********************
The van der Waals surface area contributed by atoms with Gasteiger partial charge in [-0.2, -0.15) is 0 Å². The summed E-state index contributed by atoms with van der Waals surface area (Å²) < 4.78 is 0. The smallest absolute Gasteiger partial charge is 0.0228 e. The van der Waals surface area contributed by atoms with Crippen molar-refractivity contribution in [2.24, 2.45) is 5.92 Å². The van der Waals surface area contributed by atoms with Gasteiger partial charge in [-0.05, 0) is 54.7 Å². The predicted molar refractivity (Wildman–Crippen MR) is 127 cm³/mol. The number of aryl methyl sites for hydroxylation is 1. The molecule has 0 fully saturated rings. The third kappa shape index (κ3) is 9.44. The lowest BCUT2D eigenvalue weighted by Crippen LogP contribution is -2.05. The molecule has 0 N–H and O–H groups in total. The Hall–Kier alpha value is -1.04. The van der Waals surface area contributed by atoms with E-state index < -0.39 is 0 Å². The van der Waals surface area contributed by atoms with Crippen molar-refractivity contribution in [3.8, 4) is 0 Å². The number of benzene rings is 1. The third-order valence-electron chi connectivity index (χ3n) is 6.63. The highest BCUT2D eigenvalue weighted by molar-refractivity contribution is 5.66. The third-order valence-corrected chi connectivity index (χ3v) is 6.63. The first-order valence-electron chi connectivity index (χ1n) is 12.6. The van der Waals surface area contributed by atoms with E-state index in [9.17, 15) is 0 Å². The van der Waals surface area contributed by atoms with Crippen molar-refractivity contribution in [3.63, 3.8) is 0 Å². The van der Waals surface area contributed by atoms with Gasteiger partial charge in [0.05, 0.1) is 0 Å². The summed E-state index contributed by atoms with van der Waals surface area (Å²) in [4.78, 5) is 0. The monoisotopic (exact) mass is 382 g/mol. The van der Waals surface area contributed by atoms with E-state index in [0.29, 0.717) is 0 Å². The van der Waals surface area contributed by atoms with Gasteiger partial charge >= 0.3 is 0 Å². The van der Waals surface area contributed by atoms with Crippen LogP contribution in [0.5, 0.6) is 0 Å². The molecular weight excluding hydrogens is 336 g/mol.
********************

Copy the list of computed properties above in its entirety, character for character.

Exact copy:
The van der Waals surface area contributed by atoms with Gasteiger partial charge in [-0.2, -0.15) is 0 Å². The summed E-state index contributed by atoms with van der Waals surface area (Å²) < 4.78 is 0. The smallest absolute Gasteiger partial charge is 0.0228 e. The van der Waals surface area contributed by atoms with Crippen molar-refractivity contribution in [2.24, 2.45) is 5.92 Å². The van der Waals surface area contributed by atoms with Gasteiger partial charge in [-0.05, 0) is 54.7 Å². The predicted molar refractivity (Wildman–Crippen MR) is 127 cm³/mol. The number of aryl methyl sites for hydroxylation is 1. The molecule has 0 fully saturated rings. The third kappa shape index (κ3) is 9.44. The lowest BCUT2D eigenvalue weighted by Crippen LogP contribution is -2.05. The molecule has 0 N–H and O–H groups in total. The Hall–Kier alpha value is -1.04. The van der Waals surface area contributed by atoms with E-state index < -0.39 is 0 Å². The van der Waals surface area contributed by atoms with Crippen molar-refractivity contribution in [3.8, 4) is 0 Å². The number of benzene rings is 1. The third-order valence-electron chi connectivity index (χ3n) is 6.63. The highest BCUT2D eigenvalue weighted by molar-refractivity contribution is 5.66. The third-order valence-corrected chi connectivity index (χ3v) is 6.63. The first-order valence-electron chi connectivity index (χ1n) is 12.6. The van der Waals surface area contributed by atoms with E-state index in [9.17, 15) is 0 Å². The van der Waals surface area contributed by atoms with Crippen molar-refractivity contribution in [3.63, 3.8) is 0 Å². The van der Waals surface area contributed by atoms with Gasteiger partial charge in [0.05, 0.1) is 0 Å². The summed E-state index contributed by atoms with van der Waals surface area (Å²) in [4.78, 5) is 0. The monoisotopic (exact) mass is 382 g/mol. The van der Waals surface area contributed by atoms with E-state index in [0.29, 0.717) is 0 Å². The van der Waals surface area contributed by atoms with Gasteiger partial charge >= 0.3 is 0 Å². The van der Waals surface area contributed by atoms with Crippen LogP contribution in [0.5, 0.6) is 0 Å². The molecular weight excluding hydrogens is 336 g/mol.